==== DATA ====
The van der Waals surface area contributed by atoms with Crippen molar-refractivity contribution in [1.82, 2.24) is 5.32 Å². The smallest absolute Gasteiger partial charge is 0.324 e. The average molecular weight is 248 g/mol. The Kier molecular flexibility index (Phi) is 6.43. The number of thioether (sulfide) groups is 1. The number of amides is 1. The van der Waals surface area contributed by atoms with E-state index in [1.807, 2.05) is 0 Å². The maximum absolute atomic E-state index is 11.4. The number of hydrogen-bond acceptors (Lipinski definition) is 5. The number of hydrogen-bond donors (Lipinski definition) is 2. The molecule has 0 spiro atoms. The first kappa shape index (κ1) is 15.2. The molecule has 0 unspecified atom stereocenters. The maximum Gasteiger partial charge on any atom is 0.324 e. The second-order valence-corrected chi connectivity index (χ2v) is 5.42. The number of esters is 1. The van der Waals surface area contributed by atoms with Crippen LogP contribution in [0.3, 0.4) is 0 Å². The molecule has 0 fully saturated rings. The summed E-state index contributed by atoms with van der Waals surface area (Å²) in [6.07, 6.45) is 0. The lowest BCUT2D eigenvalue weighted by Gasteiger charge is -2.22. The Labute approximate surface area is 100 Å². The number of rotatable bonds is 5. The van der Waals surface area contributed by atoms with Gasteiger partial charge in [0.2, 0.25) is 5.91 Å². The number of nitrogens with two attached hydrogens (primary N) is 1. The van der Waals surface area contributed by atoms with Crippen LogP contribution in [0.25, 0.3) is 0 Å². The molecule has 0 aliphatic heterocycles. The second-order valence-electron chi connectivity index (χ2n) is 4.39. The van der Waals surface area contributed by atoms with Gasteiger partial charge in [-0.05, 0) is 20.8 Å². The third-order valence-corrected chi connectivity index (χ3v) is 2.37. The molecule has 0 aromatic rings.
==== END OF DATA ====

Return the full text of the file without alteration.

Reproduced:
The van der Waals surface area contributed by atoms with Crippen molar-refractivity contribution in [1.82, 2.24) is 5.32 Å². The smallest absolute Gasteiger partial charge is 0.324 e. The average molecular weight is 248 g/mol. The Kier molecular flexibility index (Phi) is 6.43. The number of thioether (sulfide) groups is 1. The number of amides is 1. The van der Waals surface area contributed by atoms with E-state index in [1.807, 2.05) is 0 Å². The maximum absolute atomic E-state index is 11.4. The number of hydrogen-bond acceptors (Lipinski definition) is 5. The number of hydrogen-bond donors (Lipinski definition) is 2. The molecule has 0 spiro atoms. The first kappa shape index (κ1) is 15.2. The molecule has 0 unspecified atom stereocenters. The maximum Gasteiger partial charge on any atom is 0.324 e. The second-order valence-corrected chi connectivity index (χ2v) is 5.42. The number of esters is 1. The van der Waals surface area contributed by atoms with Crippen LogP contribution in [0.3, 0.4) is 0 Å². The molecule has 0 fully saturated rings. The summed E-state index contributed by atoms with van der Waals surface area (Å²) in [6.07, 6.45) is 0. The lowest BCUT2D eigenvalue weighted by Gasteiger charge is -2.22. The Labute approximate surface area is 100 Å². The number of rotatable bonds is 5. The van der Waals surface area contributed by atoms with Gasteiger partial charge in [0.2, 0.25) is 5.91 Å². The number of nitrogens with two attached hydrogens (primary N) is 1. The van der Waals surface area contributed by atoms with Crippen LogP contribution in [0.25, 0.3) is 0 Å². The molecule has 0 aliphatic heterocycles. The second-order valence-electron chi connectivity index (χ2n) is 4.39. The van der Waals surface area contributed by atoms with Gasteiger partial charge in [-0.05, 0) is 20.8 Å². The third-order valence-corrected chi connectivity index (χ3v) is 2.37. The molecule has 0 aromatic rings.